AT&T, Verizon reject Buttigieg’s request to delay next 5G launches

AT&T and Verizon have turned down a request from US transportation officials to postpone the debut of certain 5G wireless services this week, but have promised to reduce the power of their signals for six months to give regulators more time to assess how they might affect airplane operations.


The rejection came in a letter from the companies on Sunday, in response to a request made on Friday by Transportation Secretary Pete Buttigieg and Steve Dickson, administrator of the US Federal Aviation Administration, for the wireless carriers to delay the launch of the services due to aviation safety concerns.

Concerns that these 5G signals, which use the C-band spectrum rather than other airwaves already in use for 5G services, could interfere with radio altimeters, which rely on similar signals to determine how far above the ground an airplane is at any given time, have prompted a standoff over the service launch on Jan. 5. In a letter to the firms’ CEOs, Buttigieg and Dickson warned that failure to act would result in “widespread and unacceptable disruption when airplanes divert to other cities or flights are cancelled, generating ripple effects throughout the US air transportation industry.”

Instead of delaying the deployment, AT&T CEO John Stankey and Verizon CEO Hans Vestberg stated on Sunday that they will use the same C-band radio exclusion zones that are currently in place near runways at some airports in France.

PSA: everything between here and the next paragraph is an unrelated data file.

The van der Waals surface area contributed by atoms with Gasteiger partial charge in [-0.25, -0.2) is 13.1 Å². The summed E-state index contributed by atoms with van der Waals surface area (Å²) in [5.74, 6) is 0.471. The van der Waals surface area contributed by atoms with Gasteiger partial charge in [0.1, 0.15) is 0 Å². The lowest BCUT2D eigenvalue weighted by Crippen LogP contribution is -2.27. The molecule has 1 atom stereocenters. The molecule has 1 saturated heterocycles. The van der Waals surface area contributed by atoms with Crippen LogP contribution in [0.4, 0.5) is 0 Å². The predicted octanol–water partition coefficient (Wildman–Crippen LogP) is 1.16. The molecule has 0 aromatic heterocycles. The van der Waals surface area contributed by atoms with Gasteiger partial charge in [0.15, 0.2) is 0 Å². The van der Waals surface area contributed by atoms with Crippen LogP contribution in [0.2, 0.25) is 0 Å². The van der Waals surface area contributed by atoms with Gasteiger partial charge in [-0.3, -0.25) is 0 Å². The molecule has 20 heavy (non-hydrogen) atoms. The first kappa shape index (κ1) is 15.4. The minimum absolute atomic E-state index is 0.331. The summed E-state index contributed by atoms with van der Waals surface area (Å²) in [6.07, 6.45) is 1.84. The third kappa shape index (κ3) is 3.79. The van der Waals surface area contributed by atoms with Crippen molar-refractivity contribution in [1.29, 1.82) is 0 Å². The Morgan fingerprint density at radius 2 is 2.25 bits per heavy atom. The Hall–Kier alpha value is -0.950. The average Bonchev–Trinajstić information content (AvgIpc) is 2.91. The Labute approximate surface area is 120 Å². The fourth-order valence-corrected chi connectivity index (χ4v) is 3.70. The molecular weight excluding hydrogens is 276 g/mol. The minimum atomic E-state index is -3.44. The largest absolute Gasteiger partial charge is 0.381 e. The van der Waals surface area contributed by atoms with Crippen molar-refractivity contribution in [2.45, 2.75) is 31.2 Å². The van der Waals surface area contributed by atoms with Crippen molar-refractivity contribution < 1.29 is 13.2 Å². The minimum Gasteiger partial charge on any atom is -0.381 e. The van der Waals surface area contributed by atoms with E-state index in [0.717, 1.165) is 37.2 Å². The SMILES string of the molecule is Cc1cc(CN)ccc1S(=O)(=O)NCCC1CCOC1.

The CEOs noted in the letter that “France provides a real-world example of an operating environment where 5G and aviation safety already coexist” .

“If US airlines are allowed to fly every day in France, then they should be able to do so in the United States under the same operating conditions.” The FAA said it is analyzing the letter and that its next steps will be guided by US aviation safety regulations. The Transportation Department could not be reached for comment right away.

The new 5G C-band spectrum is projected to provide quicker and wider-reaching communications, improving on the higher-speed millimeter-wave 5G’s relatively short range and delivering faster connectivity than the 4G LTE-like low-band 5G. 5G is being promoted by wireless operators as both the next technological step and a vital update that will provide higher internet speeds and reliability.

On Thursday, airlines filed an emergency request with the Federal Communications Commission, threatening to sue if the rollout isn’t postponed to allow for more research into whether the signals will interfere with cockpit instruments.

The wireless industry has previously stated that it will take safeguards to ensure that 5G does not interfere with aircraft sensors. Carriers, as well as FCC experts, have stated that there are no severe interference issues.

FCC Commissioner Brendan Carr, a Republican who supports the new 5G services, accused the Biden administration of “trying to needlessly postpone C-Band operations” in a tweet on Saturday. Carr said the request for a delay was “very irregular” in a letter to Buttigieg, adding that the FCC’s guidelines for 5G transmissions will protect airline operations from hazardous interference. The FAA issued a warning in November regarding the possibility of interference between critical cockpit safety systems and cell towers on the ground broadcasting 5G data. The FAA also issued new directions to the airline industry earlier this month, warning that interference from 5G signals using the C-band spectrum could cause flight delays, though the agency did not estimate the damage.